Your journey to mental well-being start here. This information was originally developed by Southwark CAMHS and adapted by Amie Dre, Undergraduate Placement Student, for use by Sutton CAMHS.

Welcome!

We understand that protecting your mental well-being before receiving help from CAMHS can be difficult. We hope that the information and tools listed here can be helpful for you in the meantime and in-between appointments. 

Getting started. 

CAMHS helps young people with a range of difficulties like low mood, anxiety, self-harm or suicidal thoughts, and more. 

What to expect next. 

You will be given information about your first appointment in due course. Before receiving support from CAMHS, you should turn to your personal support network to seek help in the meantime. 

Top tips to improve your mental well-being before visiting CAMHS.

This pack has been developed with some tips and advice that you can begin working on now. We hope this will be helpful both now and whilst on your journey with CAMHS to better mental well-being. 

If you feel your difficulties are becoming increasingly worse before starting treatment with us, please let us know. 

First Steps: Taking care of yourself. Getting a good night's sleep. 

  • Get regular. Train your body by setting a regular rhythm - try to sleep and wake at the same time everyday. 
  • Try and sleep when you're tired. Avoid spending too much time awake in bed - get into bed when you're ready to try and sleep. 
  • Get up and try again. If you've been trying to sleep for more than 20 minutes, get up and do something calming until you feel sleepy, then return and try again. 
  • bed is for sleeping. Don't use your bed for anything other than sleeping. 
  • No naps. 
  • Sleep routine. Develop your own 'wind down' routine (e.g. a book, shower or relaxation before bed).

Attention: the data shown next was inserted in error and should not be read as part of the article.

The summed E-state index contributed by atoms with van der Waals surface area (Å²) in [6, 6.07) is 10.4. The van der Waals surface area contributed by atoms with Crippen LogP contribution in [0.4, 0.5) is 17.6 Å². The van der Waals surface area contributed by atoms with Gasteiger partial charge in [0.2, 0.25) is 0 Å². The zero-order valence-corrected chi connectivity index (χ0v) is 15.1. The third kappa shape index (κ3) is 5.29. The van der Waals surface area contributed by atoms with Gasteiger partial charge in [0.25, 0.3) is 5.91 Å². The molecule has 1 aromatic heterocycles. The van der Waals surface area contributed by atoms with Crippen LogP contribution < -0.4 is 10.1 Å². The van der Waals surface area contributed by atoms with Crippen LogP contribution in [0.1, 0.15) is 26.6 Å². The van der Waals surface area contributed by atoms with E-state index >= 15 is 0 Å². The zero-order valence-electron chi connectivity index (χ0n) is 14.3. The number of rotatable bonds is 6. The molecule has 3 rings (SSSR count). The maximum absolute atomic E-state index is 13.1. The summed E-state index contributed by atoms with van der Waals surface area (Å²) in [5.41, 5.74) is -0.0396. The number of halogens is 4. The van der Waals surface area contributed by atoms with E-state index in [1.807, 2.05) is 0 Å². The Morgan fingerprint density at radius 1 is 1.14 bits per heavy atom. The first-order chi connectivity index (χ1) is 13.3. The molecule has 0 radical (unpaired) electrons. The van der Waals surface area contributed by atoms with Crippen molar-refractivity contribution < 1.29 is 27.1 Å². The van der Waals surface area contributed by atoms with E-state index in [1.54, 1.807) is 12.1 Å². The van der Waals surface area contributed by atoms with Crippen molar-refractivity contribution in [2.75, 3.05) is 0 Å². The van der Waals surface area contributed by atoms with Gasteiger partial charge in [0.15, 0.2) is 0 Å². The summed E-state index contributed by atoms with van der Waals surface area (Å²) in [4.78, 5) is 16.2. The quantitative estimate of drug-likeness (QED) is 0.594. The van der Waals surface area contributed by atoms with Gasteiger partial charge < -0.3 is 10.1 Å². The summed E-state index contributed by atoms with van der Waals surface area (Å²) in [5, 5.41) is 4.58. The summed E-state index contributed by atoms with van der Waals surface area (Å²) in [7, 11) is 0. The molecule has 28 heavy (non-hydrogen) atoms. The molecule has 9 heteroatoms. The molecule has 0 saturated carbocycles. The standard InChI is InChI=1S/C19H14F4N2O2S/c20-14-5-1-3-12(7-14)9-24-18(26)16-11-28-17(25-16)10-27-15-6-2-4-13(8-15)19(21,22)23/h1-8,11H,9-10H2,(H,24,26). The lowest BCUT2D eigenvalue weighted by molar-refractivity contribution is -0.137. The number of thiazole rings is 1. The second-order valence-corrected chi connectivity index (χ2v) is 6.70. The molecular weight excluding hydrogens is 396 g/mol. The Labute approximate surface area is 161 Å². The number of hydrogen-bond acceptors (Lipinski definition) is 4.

• Bath time. Try having a hot bath one or two hours before bedtime. 
  • No clock-watching. 
  • Regular exercise. Just not before bed time!
  • The right space. Aim for a quiet, cool, dark and comfortable bedroom. Try an eye mask or earplugs to help. 
  • Avoid caffeine. For at least four to six hours before bed. 
  • No screen time. Avoid for one hour before bed. 

For more information, visit The Centre for Clinical Intervention and search 'sleep' (external link). 

First Steps: Taking care of yourself. Eat well. 

  • Aim for regular meals. Aim for three main meals, and three snacks per day. 
  • Aim for variety for a balanced diet. Aim for colour on your plate - vegetables, fruit, grains, pasta, rice!
  • Don't skip breakfast. It really is the most important meal of the day! Think of some different ideas for breakfasts you could try (toast, cereal, pastries, fruit, cooked breakfast). 
  • Hydrate. Aim to drink 1.5 litres of water a day. 
  • Avoid extreme or fad diets. usually these aren't healthy or helpful for our wellbeing - think about a variety of foods and a balanced diet instead. 

For more information, visit the NHS website and search for 'eat well' (external link). 

Get active